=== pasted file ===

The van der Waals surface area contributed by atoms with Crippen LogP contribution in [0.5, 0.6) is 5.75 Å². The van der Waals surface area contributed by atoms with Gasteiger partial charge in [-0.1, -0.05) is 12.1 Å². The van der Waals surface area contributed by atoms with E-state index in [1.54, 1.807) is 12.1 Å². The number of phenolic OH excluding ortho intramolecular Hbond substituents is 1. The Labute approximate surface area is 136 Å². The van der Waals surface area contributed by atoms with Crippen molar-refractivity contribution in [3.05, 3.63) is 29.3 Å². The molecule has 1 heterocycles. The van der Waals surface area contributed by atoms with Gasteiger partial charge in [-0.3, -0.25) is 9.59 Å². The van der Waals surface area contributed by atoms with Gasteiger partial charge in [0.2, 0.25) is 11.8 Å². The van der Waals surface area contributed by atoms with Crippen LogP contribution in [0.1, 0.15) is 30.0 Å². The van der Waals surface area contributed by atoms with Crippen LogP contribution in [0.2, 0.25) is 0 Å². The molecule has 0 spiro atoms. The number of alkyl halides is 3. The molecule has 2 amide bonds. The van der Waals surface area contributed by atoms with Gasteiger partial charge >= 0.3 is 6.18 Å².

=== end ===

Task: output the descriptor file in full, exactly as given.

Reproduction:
The van der Waals surface area contributed by atoms with Crippen LogP contribution in [0.5, 0.6) is 5.75 Å². The van der Waals surface area contributed by atoms with Gasteiger partial charge in [-0.1, -0.05) is 12.1 Å². The van der Waals surface area contributed by atoms with E-state index in [1.54, 1.807) is 12.1 Å². The number of phenolic OH excluding ortho intramolecular Hbond substituents is 1. The Labute approximate surface area is 136 Å². The van der Waals surface area contributed by atoms with Crippen molar-refractivity contribution in [3.05, 3.63) is 29.3 Å². The molecule has 1 heterocycles. The van der Waals surface area contributed by atoms with Gasteiger partial charge in [-0.3, -0.25) is 9.59 Å². The van der Waals surface area contributed by atoms with Gasteiger partial charge in [0.2, 0.25) is 11.8 Å². The van der Waals surface area contributed by atoms with Crippen LogP contribution in [0.1, 0.15) is 30.0 Å². The van der Waals surface area contributed by atoms with Crippen LogP contribution in [0.2, 0.25) is 0 Å². The molecule has 0 spiro atoms. The number of alkyl halides is 3. The molecule has 2 amide bonds. The van der Waals surface area contributed by atoms with Gasteiger partial charge >= 0.3 is 6.18 Å².